She was acknowledged as a skilled politician by contemporaries, with opposition party members sometimes directing their letters straight to her. She was described by herself and others as Rockingham’s 'secretary', but Rockingham called her 'My Minerva at my elbow' (letters to the Marchioness from Rockingham, WWM/R/156). After Rockingham’s sudden death in 1782, her correspondent Edmund Burke wrote to her, 'Your Names indeed ought to go down together; for it is no mean part you have had in the great services which that great and good man has done to his Country' (T.W. Copeland et al [eds.], The Correspondence of Edmund Burke, 10 vols. (1958-1978), 5.46).

The widowed Lady Rockingham settled at Hillingdon House, Middlesex in 1785, where she died in 1804. She was buried with her husband, Charles, at York Minster.
DescriptionThe major part of these papers was in a large chest and a smaller wooden box, both of which had been worked over by the Earl of Albermarle when he was compiling his 'Memoirs of the Marquis of Rockingham' (by George Keppel, 6th Earl of Albemarle, 1852). While some appear to be in their original bundles as they were (apparently) removed from a chest of drawers, most of them had been removed from covers and partially rearranged and left in disorder. The smaller box appears to have contained those papers (or most of them) which the Earl took away from Wentworth and subsequently returned.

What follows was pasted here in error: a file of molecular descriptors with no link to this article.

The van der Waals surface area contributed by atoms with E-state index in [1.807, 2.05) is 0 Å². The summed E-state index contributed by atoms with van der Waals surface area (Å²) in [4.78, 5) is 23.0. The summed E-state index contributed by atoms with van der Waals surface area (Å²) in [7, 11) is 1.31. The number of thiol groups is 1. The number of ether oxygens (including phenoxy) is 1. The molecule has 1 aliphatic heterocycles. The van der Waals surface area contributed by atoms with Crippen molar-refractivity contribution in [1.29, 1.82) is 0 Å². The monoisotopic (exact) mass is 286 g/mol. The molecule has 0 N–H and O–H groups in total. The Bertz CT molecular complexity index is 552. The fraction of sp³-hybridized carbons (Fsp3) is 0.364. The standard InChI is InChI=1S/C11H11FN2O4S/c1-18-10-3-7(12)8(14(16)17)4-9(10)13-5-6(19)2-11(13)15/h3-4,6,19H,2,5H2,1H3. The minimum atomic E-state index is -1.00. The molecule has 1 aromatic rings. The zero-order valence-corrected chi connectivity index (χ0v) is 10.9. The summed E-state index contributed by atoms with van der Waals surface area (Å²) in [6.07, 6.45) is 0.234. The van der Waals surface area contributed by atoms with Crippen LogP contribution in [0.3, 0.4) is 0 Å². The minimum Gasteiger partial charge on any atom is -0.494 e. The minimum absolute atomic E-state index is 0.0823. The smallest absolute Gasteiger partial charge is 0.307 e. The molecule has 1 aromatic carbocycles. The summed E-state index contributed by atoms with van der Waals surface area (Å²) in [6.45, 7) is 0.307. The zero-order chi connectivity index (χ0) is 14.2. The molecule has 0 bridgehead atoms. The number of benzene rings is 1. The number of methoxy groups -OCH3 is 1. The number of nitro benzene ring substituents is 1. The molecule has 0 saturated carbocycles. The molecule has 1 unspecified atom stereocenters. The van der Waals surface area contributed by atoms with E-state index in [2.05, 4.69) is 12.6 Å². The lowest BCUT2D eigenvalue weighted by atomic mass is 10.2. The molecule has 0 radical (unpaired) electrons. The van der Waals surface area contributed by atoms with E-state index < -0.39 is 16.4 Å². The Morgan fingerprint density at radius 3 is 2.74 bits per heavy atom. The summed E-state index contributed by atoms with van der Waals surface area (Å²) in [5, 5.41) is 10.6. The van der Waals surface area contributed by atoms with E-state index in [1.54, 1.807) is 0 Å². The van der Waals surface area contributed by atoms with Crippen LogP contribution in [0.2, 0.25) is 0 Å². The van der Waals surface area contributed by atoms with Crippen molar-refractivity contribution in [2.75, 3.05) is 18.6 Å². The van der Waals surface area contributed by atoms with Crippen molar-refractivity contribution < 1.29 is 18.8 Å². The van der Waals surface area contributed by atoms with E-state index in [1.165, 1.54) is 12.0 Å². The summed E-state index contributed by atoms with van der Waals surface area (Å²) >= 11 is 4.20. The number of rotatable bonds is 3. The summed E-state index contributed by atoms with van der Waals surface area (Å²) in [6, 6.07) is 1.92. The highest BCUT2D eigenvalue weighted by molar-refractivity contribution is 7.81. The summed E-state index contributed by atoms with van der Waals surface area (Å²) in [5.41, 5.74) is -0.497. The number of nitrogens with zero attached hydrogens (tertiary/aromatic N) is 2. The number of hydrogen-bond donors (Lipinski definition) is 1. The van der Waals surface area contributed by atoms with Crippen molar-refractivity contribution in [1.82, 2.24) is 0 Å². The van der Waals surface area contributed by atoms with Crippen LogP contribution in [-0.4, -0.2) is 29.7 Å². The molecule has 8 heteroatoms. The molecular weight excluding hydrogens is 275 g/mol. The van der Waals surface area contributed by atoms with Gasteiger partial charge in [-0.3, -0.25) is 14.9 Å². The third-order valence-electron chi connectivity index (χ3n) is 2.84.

WWM/R/1 (1750-1782 and undated)
Political correspondence

WWM/R/2 (1765-1766)
WWM/R/2/21-48 Letters and drafts of correspondence between the King, the Duke of Cumberland and Rockingham during the latter's first ministry

Miscellaneous notes

Miscellaneous political correspondence

Official papers mainly connected with Rockingham's ministry of 1765-1766, but some of a later date

WWM/R/19-R/32 (1765-1766)
Matters connected with Stamp Duties in America

WWM/R/33-50 (1765-1766)
Various matters concerning colonial trade

WWM/R/51-55 (1765-1766)
Papers concerning the Repeal of the Stamp Act

Petitions, addresses from English merchants trading to America

WWM/R/61c. (1750-1773)
Statistical tables

Miscellaneous American matters

Papers on Indian affairs

Miscellaneous foreign matters

Miscellaneous notes for speeches, etc

Miscellaneous political oddments

Miscellaneous MSS pamphlets etc

WWM/R/108-125Mar to Jul 1782
Letters and papers connected with Rockingham's administration

WWM/R/127-135mainly later 18th century
A few small bundles of papers from a chest of very miscellaneous material, of various dates

Letters and papers

Letters and papers labelled 'Papers from Hillingdon the key in my drawer', probably by Lady Charlotte Wentworth, who wrote notes on some of them...

Letters from the Marchioness to the Marquis

Letters to the Marquis from his parents and sisters

WWM/R/170c. (1749-1950)
Notes and notebooks of Lord Malton (afterwards Marquis of Rockingham) during his European tours

Miscellaneous letters and papers on estate matters

Estate business: Letters and accounts from William Martin, steward of the Wentworth estates

Miscellaneous matters connected with the Wentworth stud and racing

Miscellaneous items of a private nature

Miscellaneous Indian and colonial papers omitted from earlier sections

Books about the public revenue of William and Mary's reign, apparently used in connection with economical reform

Further odd material